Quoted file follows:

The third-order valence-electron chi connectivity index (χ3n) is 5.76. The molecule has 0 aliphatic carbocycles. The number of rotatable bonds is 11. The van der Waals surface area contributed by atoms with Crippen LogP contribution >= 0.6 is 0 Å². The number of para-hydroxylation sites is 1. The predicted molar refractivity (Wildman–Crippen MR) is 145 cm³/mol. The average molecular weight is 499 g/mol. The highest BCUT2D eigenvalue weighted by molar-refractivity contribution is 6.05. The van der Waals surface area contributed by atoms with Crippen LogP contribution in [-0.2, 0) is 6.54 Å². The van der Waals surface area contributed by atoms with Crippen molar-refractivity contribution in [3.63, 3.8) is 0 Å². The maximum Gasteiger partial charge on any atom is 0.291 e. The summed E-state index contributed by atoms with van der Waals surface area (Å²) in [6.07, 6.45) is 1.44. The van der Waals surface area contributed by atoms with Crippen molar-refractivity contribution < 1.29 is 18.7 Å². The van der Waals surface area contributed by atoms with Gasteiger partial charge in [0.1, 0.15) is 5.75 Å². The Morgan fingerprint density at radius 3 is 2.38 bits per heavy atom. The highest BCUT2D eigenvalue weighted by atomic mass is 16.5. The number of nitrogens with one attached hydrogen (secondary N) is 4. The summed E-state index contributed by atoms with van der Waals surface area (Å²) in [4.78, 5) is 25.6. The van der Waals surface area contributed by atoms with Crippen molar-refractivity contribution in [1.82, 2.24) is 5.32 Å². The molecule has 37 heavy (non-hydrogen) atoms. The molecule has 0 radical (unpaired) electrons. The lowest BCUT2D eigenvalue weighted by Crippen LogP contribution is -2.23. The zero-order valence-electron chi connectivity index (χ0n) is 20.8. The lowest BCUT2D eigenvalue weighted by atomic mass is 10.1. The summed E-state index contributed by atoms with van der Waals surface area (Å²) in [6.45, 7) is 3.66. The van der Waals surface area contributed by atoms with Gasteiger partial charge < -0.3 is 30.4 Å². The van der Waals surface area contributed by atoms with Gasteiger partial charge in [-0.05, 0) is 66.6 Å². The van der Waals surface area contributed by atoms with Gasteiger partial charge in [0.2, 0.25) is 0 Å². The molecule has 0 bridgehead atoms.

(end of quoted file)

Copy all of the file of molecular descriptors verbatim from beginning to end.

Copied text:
The third-order valence-electron chi connectivity index (χ3n) is 5.76. The molecule has 0 aliphatic carbocycles. The number of rotatable bonds is 11. The van der Waals surface area contributed by atoms with Crippen LogP contribution >= 0.6 is 0 Å². The number of para-hydroxylation sites is 1. The predicted molar refractivity (Wildman–Crippen MR) is 145 cm³/mol. The average molecular weight is 499 g/mol. The highest BCUT2D eigenvalue weighted by molar-refractivity contribution is 6.05. The van der Waals surface area contributed by atoms with Crippen LogP contribution in [-0.2, 0) is 6.54 Å². The van der Waals surface area contributed by atoms with Crippen molar-refractivity contribution in [3.63, 3.8) is 0 Å². The maximum Gasteiger partial charge on any atom is 0.291 e. The summed E-state index contributed by atoms with van der Waals surface area (Å²) in [6.07, 6.45) is 1.44. The van der Waals surface area contributed by atoms with Crippen molar-refractivity contribution < 1.29 is 18.7 Å². The van der Waals surface area contributed by atoms with Gasteiger partial charge in [0.1, 0.15) is 5.75 Å². The Morgan fingerprint density at radius 3 is 2.38 bits per heavy atom. The highest BCUT2D eigenvalue weighted by atomic mass is 16.5. The number of nitrogens with one attached hydrogen (secondary N) is 4. The summed E-state index contributed by atoms with van der Waals surface area (Å²) in [4.78, 5) is 25.6. The van der Waals surface area contributed by atoms with Crippen molar-refractivity contribution in [1.82, 2.24) is 5.32 Å². The molecule has 37 heavy (non-hydrogen) atoms. The molecule has 0 radical (unpaired) electrons. The lowest BCUT2D eigenvalue weighted by Crippen LogP contribution is -2.23. The zero-order valence-electron chi connectivity index (χ0n) is 20.8. The lowest BCUT2D eigenvalue weighted by atomic mass is 10.1. The summed E-state index contributed by atoms with van der Waals surface area (Å²) in [6.45, 7) is 3.66. The van der Waals surface area contributed by atoms with Gasteiger partial charge < -0.3 is 30.4 Å². The van der Waals surface area contributed by atoms with Gasteiger partial charge in [-0.05, 0) is 66.6 Å². The van der Waals surface area contributed by atoms with Gasteiger partial charge in [0.2, 0.25) is 0 Å². The molecule has 0 bridgehead atoms.